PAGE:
During my hour or so there, the doctors were puzzled. The youngster had to be resuscitated 2 or 3 times after failing to breathe and turning blue. At 1.7Kg, he wasn't a big baby and was more or less motionless, and didn't cry at all. I went back to Maki's room. Maki was still trembling from the epidural and had been delayed in the recovery ward because of low blood pressure complications. I told her that the baby looked fairly normal. The paediatrician had explained to me that the baby had undersized fingernails, shorter than average big toes, smallish ears and other worrying signs. None of these worrying signs were apparent to me, but I relayed the information to Maki. Reluctantly I left Maki to sleep. I arrived home at about 3:00am , made dinner, fed the dog, walked the dog, had my breakfast, and drove back to the hospital.

Maki was to remain in the hospital for a further 5 days – and I spent that time commuting with tiring regularity. The baby remained in a humidicrib. Maki and I were thoroughly depressed, but together. We couldn't relate the baby at all – no bonding. Maki held the baby as if it was a sensitive explosive device when handed to her. I tried to feign some sort of affection to keep the hospital staff on side. Truth be told, we were absolutely sick of hearing people (staff) saying ‘Congratulations' and ‘Isn't he beautiful!'. We were really depressed and teary. I must point out, that despite us being utterly sick of people congratulating us; all of the staff at the hospital were / are tremendous. Nurses: I could never successfully live with them – they're overpaid and argumentative, until you see them their natural environment. A Doctor Jeff Tompkins was our special champion. After about 3 or 4 days of testing the Dr Tompkins took us aside into a private room with what he described as some ‘unfortunate' news. The baby had been diagnosed with Trisomy 18 – a chromosomal disorder that nearly always results in a premature death, and a not very productive life. The ‘unfortunate' news was probably what we both wanted to hear – having already discussed, at length, the implications of raising a severely disabled child through to adulthood. Up to that point it had already been a mentally tortuous and tormented 9 days. I think I'd thought thoughts I never thought I could think. Maki too! The news that the baby wouldn't be with us for all that long suddenly changed things. Children with trisomy 18 have less than a 5% chance of surviving the first year, with many gone in the first month. What also helped to change my thought patterns was one simple, and obvious, sentence – ‘He's trying just as hard as he can to be the best baby that he can be'. The doctor basically said that there was nothing anyone could do – nothing that would be really useful to improve the baby's long term prognosis anyway. In effect, we were told that we‘d might as well take him home to enjoy while we had the chance, and to bring him back when he died. We went back to Maki's room.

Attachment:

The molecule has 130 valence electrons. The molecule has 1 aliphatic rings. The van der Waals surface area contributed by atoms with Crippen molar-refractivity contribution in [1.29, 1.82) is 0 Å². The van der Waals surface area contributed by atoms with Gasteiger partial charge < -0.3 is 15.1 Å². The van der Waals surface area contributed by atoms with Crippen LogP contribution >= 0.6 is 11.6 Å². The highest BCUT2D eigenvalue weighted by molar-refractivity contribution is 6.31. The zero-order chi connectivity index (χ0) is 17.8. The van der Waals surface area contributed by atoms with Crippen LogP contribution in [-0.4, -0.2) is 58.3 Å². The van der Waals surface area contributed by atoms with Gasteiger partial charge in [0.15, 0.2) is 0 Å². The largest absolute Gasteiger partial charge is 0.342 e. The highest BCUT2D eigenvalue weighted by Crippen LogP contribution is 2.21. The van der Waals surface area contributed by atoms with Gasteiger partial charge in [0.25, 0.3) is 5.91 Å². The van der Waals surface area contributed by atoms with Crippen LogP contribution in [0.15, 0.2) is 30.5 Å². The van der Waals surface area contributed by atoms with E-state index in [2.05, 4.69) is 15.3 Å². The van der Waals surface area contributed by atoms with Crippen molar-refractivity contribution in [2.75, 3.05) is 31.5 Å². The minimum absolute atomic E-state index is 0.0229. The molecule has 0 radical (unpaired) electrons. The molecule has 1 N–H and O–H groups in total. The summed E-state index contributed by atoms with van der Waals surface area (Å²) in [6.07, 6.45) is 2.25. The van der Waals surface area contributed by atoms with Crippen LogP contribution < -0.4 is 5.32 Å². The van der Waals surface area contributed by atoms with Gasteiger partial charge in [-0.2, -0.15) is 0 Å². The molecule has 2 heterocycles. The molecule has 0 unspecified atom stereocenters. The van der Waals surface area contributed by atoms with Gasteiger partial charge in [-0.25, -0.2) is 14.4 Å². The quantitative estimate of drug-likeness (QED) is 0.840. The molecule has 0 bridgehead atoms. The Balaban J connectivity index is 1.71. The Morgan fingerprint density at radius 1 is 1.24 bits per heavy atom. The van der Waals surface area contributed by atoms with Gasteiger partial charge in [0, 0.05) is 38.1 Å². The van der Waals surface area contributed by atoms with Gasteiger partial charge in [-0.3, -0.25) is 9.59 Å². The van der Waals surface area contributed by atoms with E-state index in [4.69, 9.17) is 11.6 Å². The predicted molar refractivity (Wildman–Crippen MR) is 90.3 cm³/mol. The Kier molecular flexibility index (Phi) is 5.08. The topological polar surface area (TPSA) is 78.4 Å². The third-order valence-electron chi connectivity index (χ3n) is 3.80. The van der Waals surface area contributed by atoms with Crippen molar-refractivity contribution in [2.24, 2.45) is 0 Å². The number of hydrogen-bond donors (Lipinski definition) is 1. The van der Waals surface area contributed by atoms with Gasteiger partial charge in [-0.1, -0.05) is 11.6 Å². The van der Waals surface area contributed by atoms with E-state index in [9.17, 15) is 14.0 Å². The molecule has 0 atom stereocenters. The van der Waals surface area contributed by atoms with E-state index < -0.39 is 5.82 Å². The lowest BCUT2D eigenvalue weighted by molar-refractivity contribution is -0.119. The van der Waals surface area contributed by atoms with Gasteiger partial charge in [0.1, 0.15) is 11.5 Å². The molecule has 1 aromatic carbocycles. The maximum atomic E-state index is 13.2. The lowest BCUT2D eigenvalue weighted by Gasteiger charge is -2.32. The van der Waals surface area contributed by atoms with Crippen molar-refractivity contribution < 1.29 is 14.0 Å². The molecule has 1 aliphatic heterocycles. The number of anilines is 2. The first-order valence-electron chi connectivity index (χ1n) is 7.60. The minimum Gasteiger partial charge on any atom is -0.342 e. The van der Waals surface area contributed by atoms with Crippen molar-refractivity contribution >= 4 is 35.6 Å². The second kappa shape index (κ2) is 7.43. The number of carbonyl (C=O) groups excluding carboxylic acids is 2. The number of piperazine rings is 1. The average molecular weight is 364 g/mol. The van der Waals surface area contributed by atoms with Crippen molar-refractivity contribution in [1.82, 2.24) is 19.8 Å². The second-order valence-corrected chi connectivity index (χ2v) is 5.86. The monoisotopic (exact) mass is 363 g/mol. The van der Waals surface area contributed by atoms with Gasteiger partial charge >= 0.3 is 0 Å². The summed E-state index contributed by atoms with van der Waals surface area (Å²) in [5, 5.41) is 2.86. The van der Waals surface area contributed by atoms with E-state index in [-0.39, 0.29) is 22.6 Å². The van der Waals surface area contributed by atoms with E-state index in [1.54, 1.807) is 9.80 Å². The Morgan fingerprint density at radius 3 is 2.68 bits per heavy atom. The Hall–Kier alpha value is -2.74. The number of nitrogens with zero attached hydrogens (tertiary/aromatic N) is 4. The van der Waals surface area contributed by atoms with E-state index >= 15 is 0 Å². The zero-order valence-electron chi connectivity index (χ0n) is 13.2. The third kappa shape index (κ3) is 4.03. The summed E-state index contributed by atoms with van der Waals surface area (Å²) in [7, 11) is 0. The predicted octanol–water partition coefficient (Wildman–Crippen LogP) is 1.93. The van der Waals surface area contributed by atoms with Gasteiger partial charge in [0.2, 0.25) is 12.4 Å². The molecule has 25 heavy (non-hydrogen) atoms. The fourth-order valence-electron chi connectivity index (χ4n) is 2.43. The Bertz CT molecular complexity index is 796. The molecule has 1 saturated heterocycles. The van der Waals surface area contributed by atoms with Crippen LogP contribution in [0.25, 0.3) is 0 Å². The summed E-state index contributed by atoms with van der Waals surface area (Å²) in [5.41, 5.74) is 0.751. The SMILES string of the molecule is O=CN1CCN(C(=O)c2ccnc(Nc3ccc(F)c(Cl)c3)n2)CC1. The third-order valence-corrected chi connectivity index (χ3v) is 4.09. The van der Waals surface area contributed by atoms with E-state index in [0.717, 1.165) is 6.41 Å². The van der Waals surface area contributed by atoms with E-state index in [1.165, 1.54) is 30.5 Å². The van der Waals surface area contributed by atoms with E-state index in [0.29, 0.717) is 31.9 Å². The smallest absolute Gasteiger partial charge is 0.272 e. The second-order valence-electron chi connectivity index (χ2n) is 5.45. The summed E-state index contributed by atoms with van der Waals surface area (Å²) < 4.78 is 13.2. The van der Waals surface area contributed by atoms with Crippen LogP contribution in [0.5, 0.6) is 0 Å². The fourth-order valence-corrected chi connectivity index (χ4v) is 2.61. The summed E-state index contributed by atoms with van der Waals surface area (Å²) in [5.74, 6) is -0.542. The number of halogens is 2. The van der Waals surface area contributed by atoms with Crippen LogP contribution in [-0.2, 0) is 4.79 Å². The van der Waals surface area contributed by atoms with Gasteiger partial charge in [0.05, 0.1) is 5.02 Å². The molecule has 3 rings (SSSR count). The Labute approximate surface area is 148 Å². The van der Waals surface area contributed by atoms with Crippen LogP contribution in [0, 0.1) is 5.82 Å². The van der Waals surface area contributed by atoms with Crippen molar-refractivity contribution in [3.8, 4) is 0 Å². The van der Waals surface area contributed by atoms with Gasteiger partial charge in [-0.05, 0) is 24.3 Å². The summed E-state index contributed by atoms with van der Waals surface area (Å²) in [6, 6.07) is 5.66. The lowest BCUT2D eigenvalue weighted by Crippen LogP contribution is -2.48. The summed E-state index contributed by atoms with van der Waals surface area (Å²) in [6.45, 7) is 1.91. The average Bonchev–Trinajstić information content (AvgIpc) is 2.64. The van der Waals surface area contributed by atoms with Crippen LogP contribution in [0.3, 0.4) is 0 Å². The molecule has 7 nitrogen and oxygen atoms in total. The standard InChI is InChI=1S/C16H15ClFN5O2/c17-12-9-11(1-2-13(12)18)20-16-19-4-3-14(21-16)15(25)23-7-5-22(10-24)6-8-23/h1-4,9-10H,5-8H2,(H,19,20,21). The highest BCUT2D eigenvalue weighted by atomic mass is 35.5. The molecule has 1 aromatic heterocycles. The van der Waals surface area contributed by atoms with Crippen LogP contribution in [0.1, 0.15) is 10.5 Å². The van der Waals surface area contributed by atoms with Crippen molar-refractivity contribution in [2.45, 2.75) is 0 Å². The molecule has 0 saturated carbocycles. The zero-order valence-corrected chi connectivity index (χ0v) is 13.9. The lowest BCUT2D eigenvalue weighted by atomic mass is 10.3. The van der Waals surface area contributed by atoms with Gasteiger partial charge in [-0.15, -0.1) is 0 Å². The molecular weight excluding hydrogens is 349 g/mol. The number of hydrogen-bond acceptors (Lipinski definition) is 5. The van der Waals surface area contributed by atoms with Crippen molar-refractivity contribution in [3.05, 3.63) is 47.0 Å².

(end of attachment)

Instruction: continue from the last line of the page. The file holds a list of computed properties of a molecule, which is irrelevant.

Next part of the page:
It had be a major relief (read: massive crushing weight lifted off our shoulders) to find out the baby's deficiencies weren't necessarily caused by anything extraordinary done by us. A random fluke of nature had probably been the major cause, and carried by the infant since day one. For much of the week I had been expecting that the baby would never make it home, so now it was time to panic – his early arrival had left us ill prepared. Baby didn't even have a name – let alone a bed or clothing. The naming issue had been an agonising enough process on its own. Having had the gut feeling that we were to have a girl of the female variety, the baby's maleness had caught me unsuspecting. In the days immediately after his birth, we toyed with the names Saddam, or Osama, or even Neil , but we were now rational and longer despised our child. The next problem was that my most preferred choice of name for a male baby would have been Alexander – named after you, and quite fortuitously it was also my father's name. The next issue was simple: How honoured would you have been when I rang to tell you that I've named my mentally retarded kid after you? I've thought my way through that conversation once or twice. The final outcome is a boy named ‘Jandamarra Zardoz Bond – probably forever to be known as Zardoz. I'm sure there is half a story in that name selection too – but I will reserve it for a future date.

Zardoz is beside me in a clear Perspex hospital ‘tub' on a stainless trolley. He's fed through a gastro-nasal tube every two to three hours (even through the night) and now weighs about 1750 grams – after dropping down to about 1600 grams for the first week or two. He has learned to cry with some vigour – a special skill that he reserves only for the hours of 11:00pm to 05:30am . That has been our most interesting finish to 2004, and introduction to 2005. I do feel privileged to have made the acquaintance the little bloke, and am taking the opportunity to spend as much time as I can with him. He's alright.

bondo

 

02 August 2005
22 June 2005
Naso-gastric Feeding Time 2-3 hourly.
02 September 2005
26 August 2005
17 June 2005
17 August 2005
           
         
03 September 2005